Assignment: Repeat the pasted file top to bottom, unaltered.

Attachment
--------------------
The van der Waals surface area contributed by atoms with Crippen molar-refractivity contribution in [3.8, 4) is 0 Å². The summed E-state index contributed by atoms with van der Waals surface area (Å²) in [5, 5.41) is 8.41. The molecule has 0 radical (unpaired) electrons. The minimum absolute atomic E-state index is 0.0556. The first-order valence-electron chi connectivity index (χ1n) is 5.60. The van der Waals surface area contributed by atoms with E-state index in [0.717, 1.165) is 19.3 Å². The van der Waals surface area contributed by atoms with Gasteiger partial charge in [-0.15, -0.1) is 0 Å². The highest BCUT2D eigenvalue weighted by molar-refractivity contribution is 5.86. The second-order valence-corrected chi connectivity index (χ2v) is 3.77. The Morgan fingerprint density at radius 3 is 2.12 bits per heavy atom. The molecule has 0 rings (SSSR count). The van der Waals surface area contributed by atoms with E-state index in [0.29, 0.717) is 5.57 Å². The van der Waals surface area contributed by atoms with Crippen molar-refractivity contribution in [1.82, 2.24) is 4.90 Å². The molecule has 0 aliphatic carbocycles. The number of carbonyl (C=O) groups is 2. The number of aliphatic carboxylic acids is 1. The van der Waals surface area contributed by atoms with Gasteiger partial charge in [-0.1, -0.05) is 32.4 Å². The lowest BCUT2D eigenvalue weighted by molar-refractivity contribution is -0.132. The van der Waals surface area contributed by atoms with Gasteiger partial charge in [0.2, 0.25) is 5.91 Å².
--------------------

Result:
The van der Waals surface area contributed by atoms with Crippen molar-refractivity contribution in [3.8, 4) is 0 Å². The summed E-state index contributed by atoms with van der Waals surface area (Å²) in [5, 5.41) is 8.41. The molecule has 0 radical (unpaired) electrons. The minimum absolute atomic E-state index is 0.0556. The first-order valence-electron chi connectivity index (χ1n) is 5.60. The van der Waals surface area contributed by atoms with E-state index in [0.717, 1.165) is 19.3 Å². The van der Waals surface area contributed by atoms with Gasteiger partial charge in [-0.15, -0.1) is 0 Å². The highest BCUT2D eigenvalue weighted by molar-refractivity contribution is 5.86. The second-order valence-corrected chi connectivity index (χ2v) is 3.77. The Morgan fingerprint density at radius 3 is 2.12 bits per heavy atom. The molecule has 0 rings (SSSR count). The van der Waals surface area contributed by atoms with E-state index in [0.29, 0.717) is 5.57 Å². The van der Waals surface area contributed by atoms with Crippen molar-refractivity contribution in [1.82, 2.24) is 4.90 Å². The molecule has 0 aliphatic carbocycles. The number of carbonyl (C=O) groups is 2. The number of aliphatic carboxylic acids is 1. The van der Waals surface area contributed by atoms with Gasteiger partial charge in [-0.1, -0.05) is 32.4 Å². The lowest BCUT2D eigenvalue weighted by molar-refractivity contribution is -0.132. The van der Waals surface area contributed by atoms with Gasteiger partial charge in [0.2, 0.25) is 5.91 Å².